Most of us still don’t know about net neutrality


How many of you actually know what net neutrality is? The answer is probably not enough. Some of you may even have an opinion for or against it not because you know what it is but simply because of partisan lines and that needs to change.

“There are still students that are not informed about net neutrality,” said Delta College Associate Professor Adriana Brogger, who works in the Radio-Television department. “When I asked one of my classes how many of you have had heard of net neutrality more than half of the room raised their hand. When I said ‘can someone actually tell me what it is in their own words’ a lot of those hands went down.”

On Nov. 30 Governor Jerry Brown restored net neutrality rules in California that were set during the Obama era, but were repealed under the Trump administration with his signing of bill SB-822. 

“Net neutrality is the principle that all content on the internet should be treated equally,” said Brogger when asked how she explained it to her class. “It is surprising to me that not as many college students who use the internet as much as they do are not aware of this.”

While it was not surprising to me to hear that many students were unaware of what net neutrality is about I think it is surprising that more than I even thought may not be aware of something that would affect so many students.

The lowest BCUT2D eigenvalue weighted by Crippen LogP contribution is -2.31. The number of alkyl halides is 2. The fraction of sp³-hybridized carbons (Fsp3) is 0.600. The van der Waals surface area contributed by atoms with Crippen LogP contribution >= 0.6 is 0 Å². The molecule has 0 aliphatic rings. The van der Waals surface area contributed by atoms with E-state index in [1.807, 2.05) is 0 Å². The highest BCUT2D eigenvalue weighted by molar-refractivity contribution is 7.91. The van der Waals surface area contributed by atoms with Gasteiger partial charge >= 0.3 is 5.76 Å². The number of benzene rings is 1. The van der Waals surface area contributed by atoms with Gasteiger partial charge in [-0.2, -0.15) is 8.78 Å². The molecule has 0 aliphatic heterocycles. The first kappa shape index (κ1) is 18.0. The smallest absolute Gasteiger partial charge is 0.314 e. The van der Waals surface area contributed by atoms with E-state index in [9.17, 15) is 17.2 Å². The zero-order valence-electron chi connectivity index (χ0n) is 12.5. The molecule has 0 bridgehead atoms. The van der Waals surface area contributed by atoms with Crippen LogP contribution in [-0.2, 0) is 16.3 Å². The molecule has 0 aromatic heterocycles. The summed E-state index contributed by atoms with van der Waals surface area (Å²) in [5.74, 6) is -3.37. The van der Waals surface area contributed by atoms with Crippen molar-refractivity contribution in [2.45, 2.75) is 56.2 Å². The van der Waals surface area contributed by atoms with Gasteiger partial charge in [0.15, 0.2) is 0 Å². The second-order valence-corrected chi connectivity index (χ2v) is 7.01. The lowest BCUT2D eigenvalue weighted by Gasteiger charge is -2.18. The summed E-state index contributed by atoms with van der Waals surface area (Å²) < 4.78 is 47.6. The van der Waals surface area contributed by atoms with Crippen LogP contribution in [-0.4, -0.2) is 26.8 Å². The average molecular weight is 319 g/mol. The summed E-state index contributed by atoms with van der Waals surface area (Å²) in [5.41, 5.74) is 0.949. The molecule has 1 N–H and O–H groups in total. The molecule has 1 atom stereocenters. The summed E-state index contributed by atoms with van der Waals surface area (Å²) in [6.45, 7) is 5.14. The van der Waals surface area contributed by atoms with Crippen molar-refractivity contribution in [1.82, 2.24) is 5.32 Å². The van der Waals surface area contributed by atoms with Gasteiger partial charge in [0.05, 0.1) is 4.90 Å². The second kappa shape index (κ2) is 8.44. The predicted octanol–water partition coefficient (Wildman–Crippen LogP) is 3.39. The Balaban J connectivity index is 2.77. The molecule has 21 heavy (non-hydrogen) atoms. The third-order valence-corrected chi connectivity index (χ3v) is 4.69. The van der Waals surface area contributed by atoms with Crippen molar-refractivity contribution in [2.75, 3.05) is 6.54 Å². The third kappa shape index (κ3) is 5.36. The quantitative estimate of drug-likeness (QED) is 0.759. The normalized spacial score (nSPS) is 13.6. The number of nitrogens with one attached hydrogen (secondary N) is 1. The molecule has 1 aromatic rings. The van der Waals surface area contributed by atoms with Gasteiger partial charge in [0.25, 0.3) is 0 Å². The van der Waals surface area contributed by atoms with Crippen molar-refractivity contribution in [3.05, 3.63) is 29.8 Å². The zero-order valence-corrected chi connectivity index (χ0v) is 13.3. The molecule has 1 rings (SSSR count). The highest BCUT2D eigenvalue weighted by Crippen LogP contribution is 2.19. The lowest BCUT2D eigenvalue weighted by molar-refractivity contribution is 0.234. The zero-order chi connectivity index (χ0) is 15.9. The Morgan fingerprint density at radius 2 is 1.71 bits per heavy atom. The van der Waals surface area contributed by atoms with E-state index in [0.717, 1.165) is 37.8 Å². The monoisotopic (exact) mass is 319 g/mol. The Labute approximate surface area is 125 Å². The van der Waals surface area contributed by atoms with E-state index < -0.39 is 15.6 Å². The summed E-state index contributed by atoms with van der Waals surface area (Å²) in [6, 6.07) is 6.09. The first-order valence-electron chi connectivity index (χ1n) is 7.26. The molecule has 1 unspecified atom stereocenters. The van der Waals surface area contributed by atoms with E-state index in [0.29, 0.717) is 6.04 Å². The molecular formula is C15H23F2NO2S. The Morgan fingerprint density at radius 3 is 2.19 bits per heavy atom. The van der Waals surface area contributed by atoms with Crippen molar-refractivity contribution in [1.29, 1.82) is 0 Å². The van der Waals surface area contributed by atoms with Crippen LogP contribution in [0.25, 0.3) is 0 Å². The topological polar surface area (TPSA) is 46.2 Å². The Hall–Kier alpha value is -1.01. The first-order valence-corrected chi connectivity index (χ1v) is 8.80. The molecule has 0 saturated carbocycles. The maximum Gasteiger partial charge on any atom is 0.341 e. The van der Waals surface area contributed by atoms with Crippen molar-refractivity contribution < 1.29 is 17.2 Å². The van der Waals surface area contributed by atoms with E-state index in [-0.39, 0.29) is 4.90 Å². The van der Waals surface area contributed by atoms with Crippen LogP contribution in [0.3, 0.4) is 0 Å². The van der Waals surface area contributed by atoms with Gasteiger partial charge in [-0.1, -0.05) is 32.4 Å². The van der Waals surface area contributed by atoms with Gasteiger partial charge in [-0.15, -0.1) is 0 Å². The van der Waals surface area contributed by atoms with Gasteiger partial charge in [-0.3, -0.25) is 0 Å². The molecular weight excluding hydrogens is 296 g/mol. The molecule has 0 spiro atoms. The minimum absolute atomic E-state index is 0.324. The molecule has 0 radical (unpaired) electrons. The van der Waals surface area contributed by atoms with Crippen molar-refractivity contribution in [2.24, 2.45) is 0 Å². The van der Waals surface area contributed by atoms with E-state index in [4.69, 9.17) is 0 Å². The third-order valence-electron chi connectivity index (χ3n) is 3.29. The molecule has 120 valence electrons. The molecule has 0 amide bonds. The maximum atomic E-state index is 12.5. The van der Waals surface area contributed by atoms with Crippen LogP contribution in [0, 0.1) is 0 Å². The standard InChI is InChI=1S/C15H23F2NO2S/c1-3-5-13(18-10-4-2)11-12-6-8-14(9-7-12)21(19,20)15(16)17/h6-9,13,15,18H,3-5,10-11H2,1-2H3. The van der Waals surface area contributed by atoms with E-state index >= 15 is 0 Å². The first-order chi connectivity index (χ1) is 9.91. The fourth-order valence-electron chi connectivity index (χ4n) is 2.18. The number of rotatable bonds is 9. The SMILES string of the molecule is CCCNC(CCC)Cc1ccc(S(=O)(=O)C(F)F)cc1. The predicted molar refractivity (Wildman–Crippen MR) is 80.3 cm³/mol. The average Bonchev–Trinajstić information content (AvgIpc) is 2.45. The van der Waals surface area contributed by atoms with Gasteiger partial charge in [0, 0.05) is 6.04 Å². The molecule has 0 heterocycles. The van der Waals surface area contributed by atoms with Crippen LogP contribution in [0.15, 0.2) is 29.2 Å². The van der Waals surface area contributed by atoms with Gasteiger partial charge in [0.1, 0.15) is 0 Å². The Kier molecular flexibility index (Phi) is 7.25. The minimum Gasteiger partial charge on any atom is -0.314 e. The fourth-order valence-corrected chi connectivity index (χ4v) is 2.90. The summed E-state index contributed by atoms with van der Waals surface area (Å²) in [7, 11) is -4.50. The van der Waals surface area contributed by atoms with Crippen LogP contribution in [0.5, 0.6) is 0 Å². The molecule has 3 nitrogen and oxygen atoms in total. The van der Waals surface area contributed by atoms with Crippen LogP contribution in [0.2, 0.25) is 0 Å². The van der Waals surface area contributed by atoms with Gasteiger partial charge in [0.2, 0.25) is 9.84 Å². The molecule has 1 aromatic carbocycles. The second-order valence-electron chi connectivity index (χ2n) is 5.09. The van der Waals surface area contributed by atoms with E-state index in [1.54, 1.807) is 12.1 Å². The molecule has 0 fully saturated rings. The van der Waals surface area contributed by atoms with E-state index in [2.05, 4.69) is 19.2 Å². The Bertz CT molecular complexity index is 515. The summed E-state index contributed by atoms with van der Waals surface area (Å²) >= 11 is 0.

With SB-822 California is attempting to prohibit broadband and wireless companies from blocking, throttling, or otherwise hindering access to internet content and from favoring some websites over others by charging for faster speeds. The U.S. Justice Department announced they would sue California to try and block their regulations and state law.

California is one of many states to try and bring back some sort of net neutrality since the FCC voted last year to reverse the Obama-era internet regulations. “In today’s digital world, the internet is critical to free expression, free speech and democracy” said Los Angeles Senator Kevin de Leon in a PR message back in December and was one of many that worked on SB 822 to make sure it could withstand legal challenges. “Americans of every income level and political persuasion depend on a free and open internet.” 

While we do live in a world of opportunities and businesses should be able to make money the amount of money those businesses have spent to try and end net neutrality should make you worry and that something that has become so important not just here but all over the world could eventually become much more restricted and limited to those that can afford it. Part of what makes the internet so valuable is the amount of people that have access to it.

“Hard to say,” said Brogger when asked about how it would affect her classes if net neutrality came to an end. “We can speculate. I believe that an open internet and a neutral internet that is unbiased and is open to everyone is important. It was not that long ago that the U.N. stated that among the different things that are basic human rights included in that was the internet and access to it. How did we go from at that level? It is such a basic human right in the United States to it now being challenged. The internet as we have known it and experienced it might not always be around.”